Florida Department of Management Services
Unlike Batt, some IT executives who have their first taste of cloud computing can't get enough. Count
Joe Wright, CIO of the Florida Department of Management Services, among that group.
Wright came to the cloud more by happenstance than by design. He never made a decision to adopt a cloud strategy; rather, he simply started looking at SaaS alternatives whenever his staff had processing needs that his existing resources couldn't accommodate, or if he saw an opportunity to significantly cut application-related costs.
More often than not, the SaaS option made more sense than any other choice. "If anything," Wright says, "speed to market drove it initially, and then the recognition of the much more manageable costs has driven it further."
Whereas a company like Author Solutions chose to standardize on a SaaS platform, Wright is taking a best-of-breed approach, finding niche service offerings that meet specific needs. So far, he's adopted two such offerings: A knowledge base and customer service tool from RightNow Technologies is powering the "Get Answers" application on the state's MyFlorida.com portal, and another service, Chrome Systems' Carbook Fleet Edition, manages the state's vehicle procurement.
Wright is looking into SaaS options for a variety of other processes, too, such as citizen request-and-response tracking, e-mail and calendaring, learning management and asset management.
"As we talk about vendors that have systems available," Wright says, "the first question I ask is, 'Do you have a hosted version available?' We're not making large investments in software if we don't have to." Wright also is interested in cloud infrastructure offerings, such as Amazon's EC2 and S3 services.
Once Wright identifies a service he's interested in, he performs some due diligence. He works with the vendor to verify that the security of data--at rest and in transfer--is sufficient.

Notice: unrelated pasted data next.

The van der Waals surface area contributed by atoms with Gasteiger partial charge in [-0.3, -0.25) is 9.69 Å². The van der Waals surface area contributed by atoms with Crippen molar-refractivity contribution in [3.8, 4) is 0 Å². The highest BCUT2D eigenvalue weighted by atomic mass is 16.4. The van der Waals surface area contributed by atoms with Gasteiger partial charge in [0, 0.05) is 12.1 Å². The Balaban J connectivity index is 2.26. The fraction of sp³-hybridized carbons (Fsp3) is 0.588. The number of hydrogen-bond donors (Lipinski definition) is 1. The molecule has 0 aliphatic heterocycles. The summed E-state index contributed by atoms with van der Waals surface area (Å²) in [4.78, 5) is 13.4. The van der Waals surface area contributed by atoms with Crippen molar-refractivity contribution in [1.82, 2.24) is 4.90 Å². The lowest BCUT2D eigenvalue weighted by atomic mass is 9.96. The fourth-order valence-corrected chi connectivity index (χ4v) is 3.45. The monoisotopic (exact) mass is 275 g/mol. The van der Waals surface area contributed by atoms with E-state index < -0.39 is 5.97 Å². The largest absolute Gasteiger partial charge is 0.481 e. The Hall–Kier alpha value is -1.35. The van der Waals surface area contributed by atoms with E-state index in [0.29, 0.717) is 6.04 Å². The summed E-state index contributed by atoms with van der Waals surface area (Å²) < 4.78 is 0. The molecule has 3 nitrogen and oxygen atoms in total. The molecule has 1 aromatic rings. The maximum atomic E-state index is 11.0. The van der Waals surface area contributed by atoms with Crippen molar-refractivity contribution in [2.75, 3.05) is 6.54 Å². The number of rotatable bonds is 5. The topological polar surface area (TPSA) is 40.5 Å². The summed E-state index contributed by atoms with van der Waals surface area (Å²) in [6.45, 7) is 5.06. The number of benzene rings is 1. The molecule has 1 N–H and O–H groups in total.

Wright looks for services that have built-in redundancy and strong disaster recovery processes, an important consideration in hurricane country. He also makes sure access to data is guaranteed around the clock, and he checks on the location of data storage to make sure citizen records don't end up on overseas servers.
"It first has to meet the criteria of the business," Wright says. "Once it does, it's a matter of making sure it meets our other criteria and that we're comfortable with the solution."
No system under Wright's purview is safe. Even if it's working fine, if it's associated with higher costs, it's fair game. Given that his evaluations have shown that the cost of an SaaS product can be as little as one-fortieth the cost of an internally deployed application, his strategy appears to make sense.
Not surprisingly, Wright believes any CIO who hasn't taken a hard look at cloud computing should. He suggests following the example of ESPN's Davis and talking to other IT execs who have used SaaS products to find out what challenges have arisen for them. He also strongly urges CIOs to shift their focus from infrastructure and application management to future needs and evolving business strategy.
Wright believes that all CIOs will eventually come to the same conclusion he has: that by freeing themselves from the shackles of data center management and staff oversight, they'll find themselves spending a lot more time on automation and business process enablement.